Groundwork Collaborative's new report offers policy recommendations to reduce the risk of future grocery price spikes.
Groundwork Collaborative has released a new report, “What’s Driving the Rise in Grocery Prices – and What the Government Can Do About It,” that claims to identify the underlying causes of recent grocery price inflation, including corporate profiteering, supply chain shocks and climate change.
Groundwork Collaborative is a nonprofit think tank and progressive advocacy group described as being committed to advancing an economic vision for strong, broadly shared prosperity and true opportunity for all.
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“Surveys show that grocery prices remain a top concern for American families, even as price increases have slowed in the last year,” said Bharat Ramamurti, former deputy director of the National Economic Council and co-author of the report. “While the Biden administration has already taken important steps to offset the financial impact of grocery price increases on millions of lower-income families, more work remains to be done to reduce the chances of future grocery price spikes. ”
“Corporations continue to keep grocery prices high as supply chain snarls loosen, prolonging the squeeze American families feel at the checkout line,” said Elizabeth Pancotti, strategic advisor for Washington, D.C.-based Groundwork and a co-author of the report. “As long as these companies can use the next crisis as an excuse to hike prices, food affordability will remain a top concern.”
President Biden is also pressuring large grocery chains to slash food prices for American consumers, as reported by The New York Times, accusing the stores of reaping excess profits and scamming shoppers.
“There are still too many corporations in America ripping people off: price gouging, junk fees, greedflation, shrinkflation,” Biden said last week. According to aides, those comments are a preview of more pressure to come against grocery chains and other companies that are maintaining higher-than-usual profit margins after a period of rapid price growth.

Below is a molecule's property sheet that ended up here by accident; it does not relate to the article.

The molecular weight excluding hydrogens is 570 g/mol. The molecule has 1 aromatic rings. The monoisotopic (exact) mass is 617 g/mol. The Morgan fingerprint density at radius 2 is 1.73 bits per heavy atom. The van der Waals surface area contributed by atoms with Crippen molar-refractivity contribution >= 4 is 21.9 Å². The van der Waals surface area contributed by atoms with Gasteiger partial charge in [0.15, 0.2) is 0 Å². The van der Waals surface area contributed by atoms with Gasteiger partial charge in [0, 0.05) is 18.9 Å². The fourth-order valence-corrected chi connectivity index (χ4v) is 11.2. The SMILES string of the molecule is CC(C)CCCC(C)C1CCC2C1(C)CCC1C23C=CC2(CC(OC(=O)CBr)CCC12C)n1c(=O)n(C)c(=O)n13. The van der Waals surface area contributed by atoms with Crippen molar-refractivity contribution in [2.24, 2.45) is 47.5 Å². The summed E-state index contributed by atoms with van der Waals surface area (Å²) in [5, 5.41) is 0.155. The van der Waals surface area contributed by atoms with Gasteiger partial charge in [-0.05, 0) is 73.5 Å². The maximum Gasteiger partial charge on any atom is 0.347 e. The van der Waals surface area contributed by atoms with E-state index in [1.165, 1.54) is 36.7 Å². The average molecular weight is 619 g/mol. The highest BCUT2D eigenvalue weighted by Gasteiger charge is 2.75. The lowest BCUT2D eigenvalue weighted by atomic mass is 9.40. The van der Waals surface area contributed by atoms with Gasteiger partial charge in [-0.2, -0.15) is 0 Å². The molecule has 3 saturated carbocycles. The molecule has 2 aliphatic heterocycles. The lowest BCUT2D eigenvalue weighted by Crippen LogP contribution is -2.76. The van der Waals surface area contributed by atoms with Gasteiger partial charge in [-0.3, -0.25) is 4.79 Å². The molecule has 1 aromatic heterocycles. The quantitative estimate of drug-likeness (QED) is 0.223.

According to Groundwork Collaborative’s report:
- Grocery price increases have outpaced overall inflation. Families are now paying 25% more for groceries than they were prior to the pandemic, compared with 19% overall inflation.
- Higher grocery prices are hitting low-income families harder. In 2022, consumers in the bottom quintile of the income spectrum spent 25% of their income on groceries, while those in the highest quintile spent just under 3.5%.
- Five categories drove nearly 30% of grocery inflation: beef and veal, poultry; non-frozen non-carbonated juices and drinks, fresh fruits and vegetables, and snacks.
- Certain manufacturing and retail corporations have taken advantage of the recent global inflation surge to raise their profit margins at the expense of consumers. Corporate profiteering was most notable in more concentrated industries, including meat processing, snacks and beverages.
- Climate change has played a significant role in reducing the supply of meat, fresh fruit and vegetables, while the war in Ukraine has driven up prices for commodities like wheat and oil.
Leslie G. Sarasin, president and CEO of Arlington, Va.-based FMI – the Food Industry Association, issued the following statement in response to Groundwork Collaborative’s report:
“Politicizing grocery prices for political gain is completely counterproductive to improving the accessibility and quality of food for all Americans.
“With the exception of a few notable outliers, such as a period of volatile energy spikes from 2007-8 and the current post-COVID inflationary period, increases in average grocery prices have held steady between 1% and 4% since 2003. This is due, in part, to the fierce competition in food retail, which operates on a slim 2.3% net profit margin.
“There are a variety of external factors that impact costs at various stages of the supply chain that are beyond the control of food retailers, such as energy, labor and transportation. After a period of great volatility, we are now starting to see changes in some of these factors flow through to food pricing in 2024. The U.S. Department of Agriculture’s (USDA) own data predicts that food inflation will continue to slow in 2024, decreasing by a projected 0.4%, while restaurant food prices are anticipated to increase 4.7%.”
“We welcome and encourage a national discussion about food prices and our food supply chain, but such a discussion must be informed by data rather than politics,” concluded Sarasin.
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Meanwhile, the Groundwork Collaborative report offers its own policy recommendations to reduce the risk of future grocery price spikes, including:
- Scrutinize anticompetitive mergers throughout the food industry, from meatpackers to fertilizer companies to retailers, such as the pending Albertsons-Kroger merger;
- Investigate and reform “slotting fees” used by grocery retailers that require product manufacturers to “pay to stay” on shelves, which can stifle competition, enhance retailer power and keep lower-priced competitors off shelves;
- Finalize regulations to improve fairness, competition and resiliency in meat and poultry supply chains; and
- Reinstate and make permanent pandemic-era food assistance expansions that reduced poverty by 10%.